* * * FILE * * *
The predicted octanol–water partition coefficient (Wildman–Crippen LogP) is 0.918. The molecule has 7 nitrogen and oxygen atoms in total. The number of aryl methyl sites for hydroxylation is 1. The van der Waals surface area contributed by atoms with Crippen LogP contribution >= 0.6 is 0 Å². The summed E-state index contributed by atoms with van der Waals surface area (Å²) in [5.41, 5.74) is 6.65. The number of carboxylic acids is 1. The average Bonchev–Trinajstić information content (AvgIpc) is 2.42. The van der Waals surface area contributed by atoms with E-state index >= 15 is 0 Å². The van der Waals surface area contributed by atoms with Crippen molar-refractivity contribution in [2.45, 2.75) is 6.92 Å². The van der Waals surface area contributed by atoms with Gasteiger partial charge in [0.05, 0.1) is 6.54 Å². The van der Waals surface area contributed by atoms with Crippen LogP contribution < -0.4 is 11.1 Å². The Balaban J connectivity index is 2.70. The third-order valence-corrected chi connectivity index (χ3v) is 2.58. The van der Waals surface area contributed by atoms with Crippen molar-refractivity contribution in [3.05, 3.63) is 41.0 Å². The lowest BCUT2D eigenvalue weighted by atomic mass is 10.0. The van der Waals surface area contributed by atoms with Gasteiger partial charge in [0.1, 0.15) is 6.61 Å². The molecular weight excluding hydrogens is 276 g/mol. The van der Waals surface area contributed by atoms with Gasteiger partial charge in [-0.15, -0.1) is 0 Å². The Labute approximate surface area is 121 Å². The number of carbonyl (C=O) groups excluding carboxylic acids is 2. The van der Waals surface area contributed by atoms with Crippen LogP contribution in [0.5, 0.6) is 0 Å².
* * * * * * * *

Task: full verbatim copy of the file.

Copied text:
The predicted octanol–water partition coefficient (Wildman–Crippen LogP) is 0.918. The molecule has 7 nitrogen and oxygen atoms in total. The number of aryl methyl sites for hydroxylation is 1. The van der Waals surface area contributed by atoms with Crippen LogP contribution >= 0.6 is 0 Å². The summed E-state index contributed by atoms with van der Waals surface area (Å²) in [5.41, 5.74) is 6.65. The number of carboxylic acids is 1. The average Bonchev–Trinajstić information content (AvgIpc) is 2.42. The van der Waals surface area contributed by atoms with E-state index >= 15 is 0 Å². The van der Waals surface area contributed by atoms with Crippen molar-refractivity contribution in [2.45, 2.75) is 6.92 Å². The van der Waals surface area contributed by atoms with Gasteiger partial charge in [0.05, 0.1) is 6.54 Å². The van der Waals surface area contributed by atoms with Crippen LogP contribution < -0.4 is 11.1 Å². The Balaban J connectivity index is 2.70. The third-order valence-corrected chi connectivity index (χ3v) is 2.58. The van der Waals surface area contributed by atoms with Crippen molar-refractivity contribution in [3.05, 3.63) is 41.0 Å². The lowest BCUT2D eigenvalue weighted by atomic mass is 10.0. The van der Waals surface area contributed by atoms with Gasteiger partial charge in [0.1, 0.15) is 6.61 Å². The molecular weight excluding hydrogens is 276 g/mol. The van der Waals surface area contributed by atoms with Gasteiger partial charge in [-0.15, -0.1) is 0 Å². The Labute approximate surface area is 121 Å². The number of carbonyl (C=O) groups excluding carboxylic acids is 2. The van der Waals surface area contributed by atoms with Crippen LogP contribution in [0.5, 0.6) is 0 Å².